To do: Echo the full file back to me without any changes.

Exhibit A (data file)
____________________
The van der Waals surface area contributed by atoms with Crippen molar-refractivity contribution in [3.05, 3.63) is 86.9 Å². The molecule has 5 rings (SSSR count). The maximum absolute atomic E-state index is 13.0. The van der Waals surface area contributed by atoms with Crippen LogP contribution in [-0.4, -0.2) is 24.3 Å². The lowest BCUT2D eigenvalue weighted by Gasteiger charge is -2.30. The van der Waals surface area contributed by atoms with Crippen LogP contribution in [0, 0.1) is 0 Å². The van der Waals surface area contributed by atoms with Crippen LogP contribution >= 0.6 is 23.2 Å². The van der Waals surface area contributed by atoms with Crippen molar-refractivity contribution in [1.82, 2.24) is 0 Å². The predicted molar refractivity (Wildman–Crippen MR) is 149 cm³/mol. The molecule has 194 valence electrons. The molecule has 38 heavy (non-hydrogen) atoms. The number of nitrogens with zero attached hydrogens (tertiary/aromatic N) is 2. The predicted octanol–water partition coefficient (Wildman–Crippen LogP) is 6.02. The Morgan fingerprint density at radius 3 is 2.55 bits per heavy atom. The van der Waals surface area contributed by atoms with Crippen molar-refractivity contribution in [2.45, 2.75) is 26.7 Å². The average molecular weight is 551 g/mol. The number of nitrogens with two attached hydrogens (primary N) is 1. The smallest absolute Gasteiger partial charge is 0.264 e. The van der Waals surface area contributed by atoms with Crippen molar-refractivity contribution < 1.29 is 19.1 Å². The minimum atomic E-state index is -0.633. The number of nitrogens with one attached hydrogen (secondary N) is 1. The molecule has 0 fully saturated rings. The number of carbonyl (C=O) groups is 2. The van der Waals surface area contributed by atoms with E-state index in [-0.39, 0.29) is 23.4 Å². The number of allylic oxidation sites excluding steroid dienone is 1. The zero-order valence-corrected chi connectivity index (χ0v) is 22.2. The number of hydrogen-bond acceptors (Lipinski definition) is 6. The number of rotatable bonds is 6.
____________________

The van der Waals surface area contributed by atoms with Crippen molar-refractivity contribution in [3.05, 3.63) is 86.9 Å². The molecule has 5 rings (SSSR count). The maximum absolute atomic E-state index is 13.0. The van der Waals surface area contributed by atoms with Crippen LogP contribution in [-0.4, -0.2) is 24.3 Å². The lowest BCUT2D eigenvalue weighted by Gasteiger charge is -2.30. The van der Waals surface area contributed by atoms with Crippen LogP contribution in [0, 0.1) is 0 Å². The van der Waals surface area contributed by atoms with Crippen LogP contribution >= 0.6 is 23.2 Å². The van der Waals surface area contributed by atoms with Crippen molar-refractivity contribution in [1.82, 2.24) is 0 Å². The predicted molar refractivity (Wildman–Crippen MR) is 149 cm³/mol. The molecule has 194 valence electrons. The molecule has 38 heavy (non-hydrogen) atoms. The number of nitrogens with zero attached hydrogens (tertiary/aromatic N) is 2. The predicted octanol–water partition coefficient (Wildman–Crippen LogP) is 6.02. The Morgan fingerprint density at radius 3 is 2.55 bits per heavy atom. The van der Waals surface area contributed by atoms with Crippen molar-refractivity contribution in [2.45, 2.75) is 26.7 Å². The average molecular weight is 551 g/mol. The number of nitrogens with two attached hydrogens (primary N) is 1. The smallest absolute Gasteiger partial charge is 0.264 e. The van der Waals surface area contributed by atoms with Crippen molar-refractivity contribution < 1.29 is 19.1 Å². The minimum atomic E-state index is -0.633. The number of nitrogens with one attached hydrogen (secondary N) is 1. The molecule has 0 fully saturated rings. The number of carbonyl (C=O) groups is 2. The van der Waals surface area contributed by atoms with E-state index in [-0.39, 0.29) is 23.4 Å². The number of allylic oxidation sites excluding steroid dienone is 1. The zero-order valence-corrected chi connectivity index (χ0v) is 22.2. The number of hydrogen-bond acceptors (Lipinski definition) is 6. The number of rotatable bonds is 6.